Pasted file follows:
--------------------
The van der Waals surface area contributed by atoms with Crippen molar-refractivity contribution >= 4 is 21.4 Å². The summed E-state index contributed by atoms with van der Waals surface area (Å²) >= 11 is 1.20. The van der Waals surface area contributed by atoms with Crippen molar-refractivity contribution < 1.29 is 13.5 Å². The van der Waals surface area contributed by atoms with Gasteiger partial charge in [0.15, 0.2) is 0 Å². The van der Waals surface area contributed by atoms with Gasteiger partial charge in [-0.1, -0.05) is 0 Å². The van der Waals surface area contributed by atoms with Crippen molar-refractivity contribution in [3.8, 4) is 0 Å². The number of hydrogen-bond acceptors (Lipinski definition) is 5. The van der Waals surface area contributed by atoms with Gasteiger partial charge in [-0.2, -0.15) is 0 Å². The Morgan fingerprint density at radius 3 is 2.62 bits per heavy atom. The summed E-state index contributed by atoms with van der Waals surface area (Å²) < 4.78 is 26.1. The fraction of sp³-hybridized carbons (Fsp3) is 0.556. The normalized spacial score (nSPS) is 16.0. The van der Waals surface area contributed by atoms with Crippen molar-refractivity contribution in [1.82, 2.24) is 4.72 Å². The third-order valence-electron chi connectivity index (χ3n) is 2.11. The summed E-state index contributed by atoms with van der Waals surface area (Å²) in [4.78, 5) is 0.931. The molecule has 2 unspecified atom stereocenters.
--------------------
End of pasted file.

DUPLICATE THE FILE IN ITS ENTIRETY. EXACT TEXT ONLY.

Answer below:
The van der Waals surface area contributed by atoms with Crippen molar-refractivity contribution >= 4 is 21.4 Å². The summed E-state index contributed by atoms with van der Waals surface area (Å²) >= 11 is 1.20. The van der Waals surface area contributed by atoms with Crippen molar-refractivity contribution < 1.29 is 13.5 Å². The van der Waals surface area contributed by atoms with Gasteiger partial charge in [0.15, 0.2) is 0 Å². The van der Waals surface area contributed by atoms with Gasteiger partial charge in [-0.1, -0.05) is 0 Å². The van der Waals surface area contributed by atoms with Crippen molar-refractivity contribution in [3.8, 4) is 0 Å². The number of hydrogen-bond acceptors (Lipinski definition) is 5. The van der Waals surface area contributed by atoms with Gasteiger partial charge in [-0.2, -0.15) is 0 Å². The Morgan fingerprint density at radius 3 is 2.62 bits per heavy atom. The summed E-state index contributed by atoms with van der Waals surface area (Å²) < 4.78 is 26.1. The fraction of sp³-hybridized carbons (Fsp3) is 0.556. The normalized spacial score (nSPS) is 16.0. The van der Waals surface area contributed by atoms with Crippen molar-refractivity contribution in [1.82, 2.24) is 4.72 Å². The third-order valence-electron chi connectivity index (χ3n) is 2.11. The summed E-state index contributed by atoms with van der Waals surface area (Å²) in [4.78, 5) is 0.931. The molecule has 2 unspecified atom stereocenters.